Things improved in 1969, when Sly and The Family Stone released Stand! It reached number thirteen in the US Billboard 200, and number three in the US R&B charts. This resulted in Sly and The Family Stone’s first platinum disc.Around this time, Swamp Dogg had a chemical awakening, when he dropped acid.

A year later, and Swamp Dogg released his Total Destruction Of Your Mind. This was when Swamp Dogg was first compared to Sly Stone. They were both mavericks and innovators, capable of releasing groundbreaking music. However, their fortunes varied hugely. 

Total Destruction Of Your Mind didn’t sell well upon its release. However, when Sly and The Family Stone released their Greatest Hits album in November 1970, it sold five million copies, and was certified platinum five times over. For the next five years, this was a familiar pattern.

In November 1971, Sly and The Family Stone released There’s A Riot Goin’ On was certified platinum. There’s A Riot Goin’ On was hailed an instant classic. Gone was the psychedelic soul of previous Sly and The Family Stone albums. Replacing it was a darker, funky and soulful sound. Meanwhile, Swamp Dogg had signed to a major.

Swamp Dogg signed to Elektra in 1971 who saw his potential. Executives at Elektra realised Swamp Dogg, they was one of music’s innovators and expected great things from Swamp Dogg. What they got was an album that entered the musical history books.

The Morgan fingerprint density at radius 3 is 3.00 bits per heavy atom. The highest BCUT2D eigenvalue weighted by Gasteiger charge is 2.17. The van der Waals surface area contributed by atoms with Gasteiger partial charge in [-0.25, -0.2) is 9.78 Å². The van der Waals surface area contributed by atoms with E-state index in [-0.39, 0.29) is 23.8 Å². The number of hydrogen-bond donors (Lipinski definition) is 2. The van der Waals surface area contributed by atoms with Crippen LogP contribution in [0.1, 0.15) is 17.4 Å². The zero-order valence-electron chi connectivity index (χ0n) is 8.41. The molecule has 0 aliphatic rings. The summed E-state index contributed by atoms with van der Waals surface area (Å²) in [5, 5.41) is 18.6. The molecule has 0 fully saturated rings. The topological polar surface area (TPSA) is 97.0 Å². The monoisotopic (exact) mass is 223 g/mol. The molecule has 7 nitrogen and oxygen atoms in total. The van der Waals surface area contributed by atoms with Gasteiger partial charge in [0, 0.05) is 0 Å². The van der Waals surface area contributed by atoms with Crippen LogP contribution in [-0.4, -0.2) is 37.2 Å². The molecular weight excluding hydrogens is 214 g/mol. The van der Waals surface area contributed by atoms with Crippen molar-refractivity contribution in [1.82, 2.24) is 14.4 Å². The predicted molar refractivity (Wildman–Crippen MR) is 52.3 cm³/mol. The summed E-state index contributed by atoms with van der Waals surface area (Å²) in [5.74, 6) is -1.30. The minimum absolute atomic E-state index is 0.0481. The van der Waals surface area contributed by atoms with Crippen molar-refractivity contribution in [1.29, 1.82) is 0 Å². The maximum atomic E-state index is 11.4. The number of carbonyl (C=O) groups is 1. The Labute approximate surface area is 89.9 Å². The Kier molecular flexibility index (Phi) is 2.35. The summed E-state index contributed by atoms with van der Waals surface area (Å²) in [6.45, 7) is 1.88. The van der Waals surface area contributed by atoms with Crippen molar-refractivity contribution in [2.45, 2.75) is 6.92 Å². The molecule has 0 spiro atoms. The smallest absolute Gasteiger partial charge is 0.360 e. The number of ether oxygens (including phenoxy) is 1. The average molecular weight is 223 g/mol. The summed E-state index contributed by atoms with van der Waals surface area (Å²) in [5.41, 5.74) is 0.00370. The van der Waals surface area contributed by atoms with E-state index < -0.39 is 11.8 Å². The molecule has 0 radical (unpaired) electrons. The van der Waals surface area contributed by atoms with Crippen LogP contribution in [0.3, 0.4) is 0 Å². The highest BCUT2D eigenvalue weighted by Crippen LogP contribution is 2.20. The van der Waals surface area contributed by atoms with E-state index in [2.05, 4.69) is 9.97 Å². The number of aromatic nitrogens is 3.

When Swamp Dogg released Rat On, his Elektra debut in 1971, it featured what’s now seen as one of the worst album covers ever. Rat On featured Swamp Dog sitting on top of a giant rat. This was slightly off-putting, and possibly, detracted from the music. Rat On, which featured Swamp Dogg at his creative zenith, didn’t sell well. As a result, Swamp Dogg was dropped by Elektra, and it was a case of what might have been.

Sadly, Swamp Dogg’s dalliance with a major label was brief. Now he was back to square one. He released his next two albums on smaller labels. 1972s Cuffed, Collared and Tagged was released on Cream Records, while 1973s Gag A Maggott was released on Stone Dogg. Neither album sold well. Meanwhile, Sly Stone was one of the most successful men in music. 

The success story that was Sly and The Family Stone continued apace. Fresh released in June 1973, gave Sly and The Family Stone their third consecutive number one in the US R&B charts. Just like Small Talk, which was released in July 1974, Fresh was certified gold. Good news also came Swamp Dogg’s way in 1974. Island Records wanted to sign him.

After releasing his last two albums on smaller labels, Swamp Dogg was back where his talents belonged, at one of the music’s bigger labels. Island Records was then home to everyone from Bob Marley to John Martyn. Joining that list was Swamp Dogg in 1974. Sadly, his time was brief.

Have You Heard This Story?? was released on Island Records in 1974. It was Swamp Dogg’s fifth solo album. However, it was a familiar story. Commercial success eluded Swamp Dogg and he was dropped by Island Records. Meanwhile, Sly and The Family Stone had split-up and this looked like the end of the road for Swamp Dogg’s creative rival.